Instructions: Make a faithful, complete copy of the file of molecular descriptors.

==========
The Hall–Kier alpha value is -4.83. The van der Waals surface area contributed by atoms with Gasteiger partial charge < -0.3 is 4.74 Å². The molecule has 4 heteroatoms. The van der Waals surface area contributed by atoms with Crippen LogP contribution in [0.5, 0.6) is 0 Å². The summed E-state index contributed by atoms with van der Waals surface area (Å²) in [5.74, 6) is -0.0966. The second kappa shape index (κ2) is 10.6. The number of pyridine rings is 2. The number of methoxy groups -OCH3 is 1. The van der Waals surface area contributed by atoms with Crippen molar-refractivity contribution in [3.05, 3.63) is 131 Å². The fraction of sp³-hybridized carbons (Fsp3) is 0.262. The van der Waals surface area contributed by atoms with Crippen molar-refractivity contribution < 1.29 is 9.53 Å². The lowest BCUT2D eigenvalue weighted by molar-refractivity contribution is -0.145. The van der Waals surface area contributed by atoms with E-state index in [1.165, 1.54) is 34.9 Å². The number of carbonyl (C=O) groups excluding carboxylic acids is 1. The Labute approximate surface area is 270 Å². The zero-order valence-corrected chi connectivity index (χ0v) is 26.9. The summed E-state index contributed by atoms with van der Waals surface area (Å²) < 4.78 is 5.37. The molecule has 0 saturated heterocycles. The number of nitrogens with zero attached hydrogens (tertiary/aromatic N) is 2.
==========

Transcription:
The Hall–Kier alpha value is -4.83. The van der Waals surface area contributed by atoms with Gasteiger partial charge < -0.3 is 4.74 Å². The molecule has 4 heteroatoms. The van der Waals surface area contributed by atoms with Crippen LogP contribution in [0.5, 0.6) is 0 Å². The summed E-state index contributed by atoms with van der Waals surface area (Å²) in [5.74, 6) is -0.0966. The second kappa shape index (κ2) is 10.6. The number of pyridine rings is 2. The number of methoxy groups -OCH3 is 1. The van der Waals surface area contributed by atoms with Crippen molar-refractivity contribution in [3.05, 3.63) is 131 Å². The fraction of sp³-hybridized carbons (Fsp3) is 0.262. The van der Waals surface area contributed by atoms with Crippen molar-refractivity contribution < 1.29 is 9.53 Å². The lowest BCUT2D eigenvalue weighted by molar-refractivity contribution is -0.145. The van der Waals surface area contributed by atoms with E-state index in [1.165, 1.54) is 34.9 Å². The number of carbonyl (C=O) groups excluding carboxylic acids is 1. The Labute approximate surface area is 270 Å². The zero-order valence-corrected chi connectivity index (χ0v) is 26.9. The summed E-state index contributed by atoms with van der Waals surface area (Å²) < 4.78 is 5.37. The molecule has 0 saturated heterocycles. The number of nitrogens with zero attached hydrogens (tertiary/aromatic N) is 2.